We thus turn to the theologian. In a sense, he has the answer: it’s God, Jesus, Jihad, prayer… Perhaps these words mean the same thing, or perhaps something different. A theologian can talk about this for hours and leave them as incomprehensible as before. Likely he is as confused as you are, but doesn’t know it. While something like God does seem to underly the concept of time, or creation (the big bang), a one-word answer, like “God” isn’t really an answer. Even though there appears to be a God, God doesn’t seem contained within the word — he’s not there. And calling “God” doesn’t give us the power we’d want to save the drowning, or cure disease.

Though the theologian will likely tell you miracle stories, and show you a pretty picture: long-haired Jesus, seated Zeus, or a dancing woman with the head of an elephant, that’s God and it isn’t. The reason people believe the theologian, is optimism: we hope he knows. Besides, the theologian has a costume and he keeps on talking till he wears the audience down. Eventually they believe he sees the black cat in the dark room called God. And eventually we don’t care that he can’t do anything on the physical plane. A key trick he has in wearing us down, by the way, is that theologians work in pairs: one tells you the other is much smarter and holier than you; the other one tells you the same about the first. Eventually, you believe them both — or at least you believe you are stupid and evil.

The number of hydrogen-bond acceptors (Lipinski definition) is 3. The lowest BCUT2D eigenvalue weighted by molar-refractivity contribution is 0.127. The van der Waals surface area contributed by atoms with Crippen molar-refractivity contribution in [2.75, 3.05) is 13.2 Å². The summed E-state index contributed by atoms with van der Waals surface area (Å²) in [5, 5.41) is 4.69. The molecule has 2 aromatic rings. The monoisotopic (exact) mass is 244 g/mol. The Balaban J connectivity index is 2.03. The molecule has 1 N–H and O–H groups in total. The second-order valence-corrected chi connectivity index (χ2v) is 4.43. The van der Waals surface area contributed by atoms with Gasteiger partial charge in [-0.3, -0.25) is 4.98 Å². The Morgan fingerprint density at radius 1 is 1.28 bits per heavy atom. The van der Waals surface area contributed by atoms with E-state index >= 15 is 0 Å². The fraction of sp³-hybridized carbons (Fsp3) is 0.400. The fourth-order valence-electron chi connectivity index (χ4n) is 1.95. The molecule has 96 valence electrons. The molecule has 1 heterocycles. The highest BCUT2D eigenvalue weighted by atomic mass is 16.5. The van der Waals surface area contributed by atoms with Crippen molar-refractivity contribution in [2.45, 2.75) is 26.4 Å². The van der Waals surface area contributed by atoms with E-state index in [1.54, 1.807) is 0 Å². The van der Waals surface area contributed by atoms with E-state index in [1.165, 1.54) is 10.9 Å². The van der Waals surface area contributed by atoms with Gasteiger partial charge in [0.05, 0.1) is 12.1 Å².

The wise and good philosopher or theologian is very hard to find. He doesn’t talk too much, and instead lets his actions and example do the teaching and some good. He does charity and justice (Gen. 18:18) and makes good lemonade from the lemons life gives him. He will admit that he doesn’t really know which set of words and bows actually open up God’s warehouse (or if any are particularly effective) “God speaks within a cloud” (Ex. 40:34, etc.); “[His] thoughts are not our thoughts,” (Is. 55:8, etc.). “No man can see my face and live” (Ex. 33:20).